Christopher Lewis 'executioner' walked through kids' playground with gun before broad daylight shooting

Reginald Park, Chapeltown, was full of children playing on swings as Steven Grey waited to to commit murder armed with a revolver.
Reginald Park, Chapeltown, was full of children playing on swings as Steven Grey waited to to commit murder armed with a revolver.
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Cold-blooded killer Steven Grey walked through a kids' playground armed with a revolver moments before shooting Christopher Lewis in the head on the doorstep of his home.

Reginald Park in Chapeltown - just yards from Mr Lewis' home - was full of children playing with their parents in the evening summer sunshine on August 1 last year.

Murder Steven Grey's reputation was so intimidating that he believed no one would report him to the police over Christopher Lewis' murder.

Murder Steven Grey's reputation was so intimidating that he believed no one would report him to the police over Christopher Lewis' murder.

Grey strolled through the park in possession of the deadly weapon as youngsters played on swings and slide.

Leeds Crown Court heard the 38-year-old 'executioner' did so safe in the knowledge that no one would report him to the police.

Grey's reputation in the area was so fierce that he felt confident no one in the area would dare identify him to the authorities.

The Recorder of Leeds, Judge Guy Kearl, QC, said described how it was a feature of the case that gang members felt able to carry out the attacks in broad daylight without regard for anyone witnessing the violence.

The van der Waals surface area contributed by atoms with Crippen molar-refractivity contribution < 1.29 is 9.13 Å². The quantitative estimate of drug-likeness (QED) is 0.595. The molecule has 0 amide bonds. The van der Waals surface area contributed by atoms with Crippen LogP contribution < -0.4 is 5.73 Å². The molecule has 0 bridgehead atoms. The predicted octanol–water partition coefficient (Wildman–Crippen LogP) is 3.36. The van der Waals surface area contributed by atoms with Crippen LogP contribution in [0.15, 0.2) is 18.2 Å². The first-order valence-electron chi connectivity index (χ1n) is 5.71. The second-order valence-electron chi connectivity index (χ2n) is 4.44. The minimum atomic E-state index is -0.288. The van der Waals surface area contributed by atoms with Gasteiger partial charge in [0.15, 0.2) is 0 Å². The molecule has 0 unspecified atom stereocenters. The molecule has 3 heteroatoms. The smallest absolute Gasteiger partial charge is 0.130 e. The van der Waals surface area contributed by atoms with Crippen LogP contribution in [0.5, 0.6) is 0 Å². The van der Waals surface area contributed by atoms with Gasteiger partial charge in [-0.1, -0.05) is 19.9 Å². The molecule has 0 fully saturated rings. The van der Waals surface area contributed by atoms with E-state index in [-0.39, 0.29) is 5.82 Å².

The judge says: "You believed that if you were recognised, no one would say anything given your reputation."

"The deceased is stalked and identified before being shot as a result of the violence over the previous four days at the very least.

"I take in to account that this this was a shooting in broad daylight, with families playing in the summer sunshine with their children.

"It is plain that you were known in this area and on this basis no one would say anything against you through fear of retribution."

After the case, Detective Superintendent Jim Dunkerley, of West Yorkshire Police Homicide and Major Enquiry Team, said:

“This has been a very challenging investigation, where witnesses were reluctant to come forward through fear of violence, and it took lengthy and painstaking enquiries to build up the evidence that has resulted in these convictions.

The gun used in the killing was the same weapon used in an attempt to shoot Mr Lewis just a day earlier

At least one shot was fired at him outside his family home 24 hours earlier - but the bullet ricocheted off a wooden fence and missed him.

Police recovered the bullet during the aftermath of the death.

It was examined and found to have been fired from the same gun that fired the shots that killed him.

Mr Lewis's brother Robert had heard shots fired in the street at around 10.30pm on July 31, 2018.

During the trial, prosecutor Dafydd Enouch, QC, told the jury: "When he went down to investigate what had happened, Christopher Lewis shrugged it off and said everything was alright.

"But it wasn't alright. Christopher Lewis knew it wasn't alright.

"Shots had been fired and police were to come to learn in due course that the bullet hit a wooden fence and was found on a grassed area after the fatal shooting."

CCTV footage from the area showed a black Saab car "circling" streets around Mr Lewis' home around the time the shots were fired.

The same vehicle is thought to have been burnt out on Gledhow Lane End, Chapel Allerton, three days after the fatal shooting.